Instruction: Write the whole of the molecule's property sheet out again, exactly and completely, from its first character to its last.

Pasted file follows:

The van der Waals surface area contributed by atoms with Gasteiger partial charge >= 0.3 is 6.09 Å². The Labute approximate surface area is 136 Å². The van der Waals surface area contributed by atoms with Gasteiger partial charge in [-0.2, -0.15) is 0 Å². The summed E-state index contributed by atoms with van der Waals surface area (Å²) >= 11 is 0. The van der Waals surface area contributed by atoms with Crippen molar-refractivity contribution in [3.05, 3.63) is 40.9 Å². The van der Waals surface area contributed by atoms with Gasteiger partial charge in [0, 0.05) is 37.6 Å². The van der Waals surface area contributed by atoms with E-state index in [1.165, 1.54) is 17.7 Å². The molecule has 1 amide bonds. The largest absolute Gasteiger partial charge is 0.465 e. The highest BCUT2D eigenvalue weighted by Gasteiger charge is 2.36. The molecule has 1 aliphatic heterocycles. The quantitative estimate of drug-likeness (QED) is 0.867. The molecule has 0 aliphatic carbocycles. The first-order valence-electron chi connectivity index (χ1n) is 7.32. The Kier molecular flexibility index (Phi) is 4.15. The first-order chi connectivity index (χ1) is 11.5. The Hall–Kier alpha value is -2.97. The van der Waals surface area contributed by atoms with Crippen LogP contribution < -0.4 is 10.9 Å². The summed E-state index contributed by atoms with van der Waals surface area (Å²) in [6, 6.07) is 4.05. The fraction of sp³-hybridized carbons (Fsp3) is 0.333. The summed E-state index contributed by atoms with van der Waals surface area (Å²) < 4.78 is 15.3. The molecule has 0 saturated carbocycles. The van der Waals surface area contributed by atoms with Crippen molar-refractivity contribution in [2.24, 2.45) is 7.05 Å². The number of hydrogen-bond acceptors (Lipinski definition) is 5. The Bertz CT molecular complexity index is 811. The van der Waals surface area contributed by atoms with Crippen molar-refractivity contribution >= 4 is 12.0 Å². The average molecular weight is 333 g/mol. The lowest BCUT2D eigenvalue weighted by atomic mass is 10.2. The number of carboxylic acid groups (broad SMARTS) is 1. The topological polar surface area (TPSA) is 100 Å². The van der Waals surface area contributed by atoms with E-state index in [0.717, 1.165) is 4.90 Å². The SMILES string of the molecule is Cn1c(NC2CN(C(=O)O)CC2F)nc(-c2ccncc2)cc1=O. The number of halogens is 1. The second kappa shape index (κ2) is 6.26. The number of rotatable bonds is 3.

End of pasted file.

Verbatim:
The van der Waals surface area contributed by atoms with Gasteiger partial charge >= 0.3 is 6.09 Å². The Labute approximate surface area is 136 Å². The van der Waals surface area contributed by atoms with Gasteiger partial charge in [-0.2, -0.15) is 0 Å². The summed E-state index contributed by atoms with van der Waals surface area (Å²) >= 11 is 0. The van der Waals surface area contributed by atoms with Crippen molar-refractivity contribution in [3.05, 3.63) is 40.9 Å². The van der Waals surface area contributed by atoms with Gasteiger partial charge in [0, 0.05) is 37.6 Å². The van der Waals surface area contributed by atoms with E-state index in [1.165, 1.54) is 17.7 Å². The molecule has 1 amide bonds. The largest absolute Gasteiger partial charge is 0.465 e. The highest BCUT2D eigenvalue weighted by Gasteiger charge is 2.36. The molecule has 1 aliphatic heterocycles. The quantitative estimate of drug-likeness (QED) is 0.867. The molecule has 0 aliphatic carbocycles. The first-order valence-electron chi connectivity index (χ1n) is 7.32. The Kier molecular flexibility index (Phi) is 4.15. The first-order chi connectivity index (χ1) is 11.5. The Hall–Kier alpha value is -2.97. The van der Waals surface area contributed by atoms with Crippen LogP contribution < -0.4 is 10.9 Å². The summed E-state index contributed by atoms with van der Waals surface area (Å²) in [6, 6.07) is 4.05. The fraction of sp³-hybridized carbons (Fsp3) is 0.333. The summed E-state index contributed by atoms with van der Waals surface area (Å²) < 4.78 is 15.3. The molecule has 0 saturated carbocycles. The van der Waals surface area contributed by atoms with Crippen molar-refractivity contribution in [2.24, 2.45) is 7.05 Å². The number of hydrogen-bond acceptors (Lipinski definition) is 5. The Bertz CT molecular complexity index is 811. The van der Waals surface area contributed by atoms with Crippen molar-refractivity contribution >= 4 is 12.0 Å². The average molecular weight is 333 g/mol. The lowest BCUT2D eigenvalue weighted by atomic mass is 10.2. The number of carboxylic acid groups (broad SMARTS) is 1. The topological polar surface area (TPSA) is 100 Å². The van der Waals surface area contributed by atoms with E-state index in [0.717, 1.165) is 4.90 Å². The SMILES string of the molecule is Cn1c(NC2CN(C(=O)O)CC2F)nc(-c2ccncc2)cc1=O. The number of halogens is 1. The second kappa shape index (κ2) is 6.26. The number of rotatable bonds is 3.